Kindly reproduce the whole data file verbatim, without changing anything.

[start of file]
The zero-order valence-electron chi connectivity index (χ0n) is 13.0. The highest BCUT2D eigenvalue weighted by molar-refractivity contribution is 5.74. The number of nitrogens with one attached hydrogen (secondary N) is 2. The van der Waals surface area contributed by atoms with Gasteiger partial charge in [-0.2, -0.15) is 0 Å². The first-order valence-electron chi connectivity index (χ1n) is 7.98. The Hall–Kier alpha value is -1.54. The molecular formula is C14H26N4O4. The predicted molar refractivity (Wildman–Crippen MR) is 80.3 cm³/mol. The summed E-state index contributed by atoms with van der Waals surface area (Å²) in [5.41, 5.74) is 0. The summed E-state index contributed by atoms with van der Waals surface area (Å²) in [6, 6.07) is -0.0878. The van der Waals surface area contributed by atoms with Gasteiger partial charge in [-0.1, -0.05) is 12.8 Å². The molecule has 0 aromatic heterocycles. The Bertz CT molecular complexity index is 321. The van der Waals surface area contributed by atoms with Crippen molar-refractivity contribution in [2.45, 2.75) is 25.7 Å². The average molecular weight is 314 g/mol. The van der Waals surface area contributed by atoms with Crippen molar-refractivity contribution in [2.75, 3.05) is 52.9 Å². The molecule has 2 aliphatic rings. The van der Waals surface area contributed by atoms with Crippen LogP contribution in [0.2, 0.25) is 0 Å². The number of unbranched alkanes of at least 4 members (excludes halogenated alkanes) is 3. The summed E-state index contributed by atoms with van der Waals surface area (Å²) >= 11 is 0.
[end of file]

The zero-order valence-electron chi connectivity index (χ0n) is 13.0. The highest BCUT2D eigenvalue weighted by molar-refractivity contribution is 5.74. The number of nitrogens with one attached hydrogen (secondary N) is 2. The van der Waals surface area contributed by atoms with Gasteiger partial charge in [-0.2, -0.15) is 0 Å². The first-order valence-electron chi connectivity index (χ1n) is 7.98. The Hall–Kier alpha value is -1.54. The molecular formula is C14H26N4O4. The predicted molar refractivity (Wildman–Crippen MR) is 80.3 cm³/mol. The summed E-state index contributed by atoms with van der Waals surface area (Å²) in [5.41, 5.74) is 0. The summed E-state index contributed by atoms with van der Waals surface area (Å²) in [6, 6.07) is -0.0878. The van der Waals surface area contributed by atoms with Gasteiger partial charge in [-0.1, -0.05) is 12.8 Å². The molecule has 0 aromatic heterocycles. The Bertz CT molecular complexity index is 321. The van der Waals surface area contributed by atoms with Crippen molar-refractivity contribution in [2.45, 2.75) is 25.7 Å². The average molecular weight is 314 g/mol. The van der Waals surface area contributed by atoms with Crippen molar-refractivity contribution in [2.75, 3.05) is 52.9 Å². The molecule has 2 aliphatic rings. The van der Waals surface area contributed by atoms with Crippen LogP contribution in [0.2, 0.25) is 0 Å². The number of unbranched alkanes of at least 4 members (excludes halogenated alkanes) is 3. The summed E-state index contributed by atoms with van der Waals surface area (Å²) >= 11 is 0.